Friday, June 17, 2011

THE GREAT BRITISH GARDEN TRIP, DAY 1-3

Our flight from Lisbon brought us in over the white cliffs of south England and a patchwork of green fields. We landed at Heathrow, picked up a car and drove to spend the first night with friends in North London.

For most of our visit we would be staying in B and Bs, chosen for their proximity to the National Trust properties we were to visit. The first, Little Tidebrook Farm, which I had booked for 3 nights was in the hamlet of Wadhurst. I always book farms, if at all possible.



Arriving in the late afternoon we took a walk in the surrounding countryside before heading to the local pub for dinner.

NYMANS

The next morning we visited Nymans in West Sussex. The 600 acre Nyman estate was purchased by Ludwig Messel in 1890. From first glimpse one might think the house was built during the Tudor period. In fact it was built during the 1920s.

In 1947 the house caught fire and although some of the rooms were restored, much of the building is a ruin. The estate was given to the National Trust in 1953.

The right hand side of the house is just a shell.

Beautiful clipped topiary and long views seen in so many English Estate gardens.

One of the finest herbaceous borders in the country.

The wisteria walk.

Fields of Oxeye daisies overlook the surrounding Sussex countryside.

A perfect stand of lupins.

Stunning dogwood trees.



The pinetum.
One could easily spend a whole day here, but we had to move on. Two more gardens to visit today.

WAKEHURST PLACE

Wakehurst place is known as the country estate of the Royal Botanical Garden at Kew. It is also the home of the Millenium Seed bank. The seed bank is a plant conservation project which currently holds 10% of the world's plant specimens. The seeds are cleaned, dried and stored in the underground vaults. It is a world wide project with partners in many countries, including our own Lady Bird Johnson Wildflower Center, where Flo Oxley heads up the project.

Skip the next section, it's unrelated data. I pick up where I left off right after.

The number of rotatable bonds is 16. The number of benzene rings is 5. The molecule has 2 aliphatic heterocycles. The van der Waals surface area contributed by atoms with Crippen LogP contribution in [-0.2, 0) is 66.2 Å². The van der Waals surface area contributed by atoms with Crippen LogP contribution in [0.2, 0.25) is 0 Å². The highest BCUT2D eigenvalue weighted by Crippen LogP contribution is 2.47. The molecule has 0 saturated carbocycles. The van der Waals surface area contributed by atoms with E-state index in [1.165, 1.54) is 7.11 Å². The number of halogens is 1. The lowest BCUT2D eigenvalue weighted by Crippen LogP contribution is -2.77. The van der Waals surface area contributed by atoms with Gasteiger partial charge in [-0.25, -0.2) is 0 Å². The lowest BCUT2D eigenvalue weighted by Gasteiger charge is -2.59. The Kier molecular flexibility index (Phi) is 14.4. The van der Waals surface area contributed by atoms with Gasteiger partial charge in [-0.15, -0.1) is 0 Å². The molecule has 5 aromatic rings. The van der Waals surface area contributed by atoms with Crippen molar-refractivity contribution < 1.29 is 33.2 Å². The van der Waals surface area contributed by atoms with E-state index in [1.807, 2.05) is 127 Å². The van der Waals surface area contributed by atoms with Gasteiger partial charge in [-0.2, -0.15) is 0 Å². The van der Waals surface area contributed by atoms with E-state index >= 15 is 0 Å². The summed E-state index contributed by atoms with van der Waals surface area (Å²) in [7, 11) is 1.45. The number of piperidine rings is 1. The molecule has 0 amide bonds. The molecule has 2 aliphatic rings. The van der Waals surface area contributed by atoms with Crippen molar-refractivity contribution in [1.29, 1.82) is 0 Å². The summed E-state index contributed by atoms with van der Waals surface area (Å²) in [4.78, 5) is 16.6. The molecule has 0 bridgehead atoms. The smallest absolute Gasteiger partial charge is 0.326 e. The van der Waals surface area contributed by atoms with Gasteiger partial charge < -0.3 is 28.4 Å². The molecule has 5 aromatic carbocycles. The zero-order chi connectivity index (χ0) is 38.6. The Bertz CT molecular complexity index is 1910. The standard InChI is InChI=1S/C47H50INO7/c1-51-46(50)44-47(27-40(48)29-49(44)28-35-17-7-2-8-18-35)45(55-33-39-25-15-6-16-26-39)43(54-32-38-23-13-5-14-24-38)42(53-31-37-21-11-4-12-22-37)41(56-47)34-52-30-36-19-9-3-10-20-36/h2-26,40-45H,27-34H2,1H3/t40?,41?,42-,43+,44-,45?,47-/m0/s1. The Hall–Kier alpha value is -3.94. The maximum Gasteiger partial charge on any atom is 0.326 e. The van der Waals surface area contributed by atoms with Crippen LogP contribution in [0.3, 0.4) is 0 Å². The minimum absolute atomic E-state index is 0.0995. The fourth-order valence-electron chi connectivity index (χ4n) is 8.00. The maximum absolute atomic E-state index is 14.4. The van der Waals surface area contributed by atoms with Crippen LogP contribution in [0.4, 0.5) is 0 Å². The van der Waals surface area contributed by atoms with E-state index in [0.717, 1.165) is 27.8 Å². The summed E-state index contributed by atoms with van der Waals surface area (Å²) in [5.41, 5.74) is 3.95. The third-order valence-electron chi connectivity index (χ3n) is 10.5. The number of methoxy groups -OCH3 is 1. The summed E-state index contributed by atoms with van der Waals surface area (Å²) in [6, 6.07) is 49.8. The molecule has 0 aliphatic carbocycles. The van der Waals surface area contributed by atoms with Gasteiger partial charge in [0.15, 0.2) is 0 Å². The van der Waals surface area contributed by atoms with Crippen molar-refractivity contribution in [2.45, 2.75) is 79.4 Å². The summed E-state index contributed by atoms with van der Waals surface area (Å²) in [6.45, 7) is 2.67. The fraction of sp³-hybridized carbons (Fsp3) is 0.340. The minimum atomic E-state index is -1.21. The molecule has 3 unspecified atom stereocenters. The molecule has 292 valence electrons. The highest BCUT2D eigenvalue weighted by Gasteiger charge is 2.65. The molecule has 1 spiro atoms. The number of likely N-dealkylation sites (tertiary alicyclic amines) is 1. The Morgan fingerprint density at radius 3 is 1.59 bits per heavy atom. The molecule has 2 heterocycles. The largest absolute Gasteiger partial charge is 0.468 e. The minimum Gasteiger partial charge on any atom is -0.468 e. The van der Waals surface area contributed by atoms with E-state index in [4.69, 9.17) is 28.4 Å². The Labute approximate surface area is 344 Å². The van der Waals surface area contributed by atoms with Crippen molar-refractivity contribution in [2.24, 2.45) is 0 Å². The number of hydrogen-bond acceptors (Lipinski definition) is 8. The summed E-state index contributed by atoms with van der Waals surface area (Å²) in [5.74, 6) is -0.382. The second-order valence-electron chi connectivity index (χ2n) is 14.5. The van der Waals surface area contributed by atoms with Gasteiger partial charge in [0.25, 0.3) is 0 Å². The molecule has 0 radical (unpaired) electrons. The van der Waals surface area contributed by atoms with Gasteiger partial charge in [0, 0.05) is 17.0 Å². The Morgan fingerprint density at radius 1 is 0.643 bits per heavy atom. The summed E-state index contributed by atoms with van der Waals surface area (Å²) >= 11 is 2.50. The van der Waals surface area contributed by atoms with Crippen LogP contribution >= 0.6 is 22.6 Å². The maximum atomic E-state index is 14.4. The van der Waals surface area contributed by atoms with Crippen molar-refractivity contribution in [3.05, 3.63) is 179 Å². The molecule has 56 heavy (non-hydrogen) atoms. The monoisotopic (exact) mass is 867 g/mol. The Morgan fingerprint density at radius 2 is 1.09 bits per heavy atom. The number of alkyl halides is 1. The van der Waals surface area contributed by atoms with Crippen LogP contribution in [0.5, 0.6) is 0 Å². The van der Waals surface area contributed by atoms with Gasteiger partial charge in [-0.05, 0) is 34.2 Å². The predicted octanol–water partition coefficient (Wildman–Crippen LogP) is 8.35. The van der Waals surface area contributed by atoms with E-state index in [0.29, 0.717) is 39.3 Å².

The center is part research, part conservation and part indoor garden.

Visitors can follow the pathway that the seeds take once they arrive at the center. The laboratories, where the scientists work, are open for viewing, although as this was a Saturday no one was working.

Unfortunately we arrived with only 15 minutes to look around as the building was closing for a private function. Still, our visit gave us enough of an appreciation of all the work that is going on here to save the world's plants. Apart from storing seeds for the future, research is being done on how best to preserve the seeds. Not all seeds take well to being kept in the freezer vaults. One example is the seed of the cycad . Extensive study on this plant is a result of the extreme pressure being put on the species by illegal harvesting of native populations and the resulting extinction of some species. Recent research has discovered that the seed remains viable if frozen in liquid nitrogen at a temperature of -196 C.
The great plant hunts of long ago are on again as scientists travel to the four corners of the globe to collect seed. Some of the seeds are saved and some propagated to plant in the great botanical gardens for others to enjoy.

We hiked the cool shady woodland trails to the Himalayan Glade, the Southern Hemisphere Garden, the Winter Garden, and finally into the walled garden by the house.

This garden was created in 1973, inside the old walled garden, as a tribute to Sir Henry Price who was the last owner of Wakefield.

Our last stop of the day was Sheffield Park and Garden. Now I have to admit that I love the English cottage garden look, the garden rooms with their clipped yew hedges and walls, best of all. There are no garden rooms here and yet I have only one word for Sheffield Park. Magnificent.

SHEFFIELD PARK AND GARDEN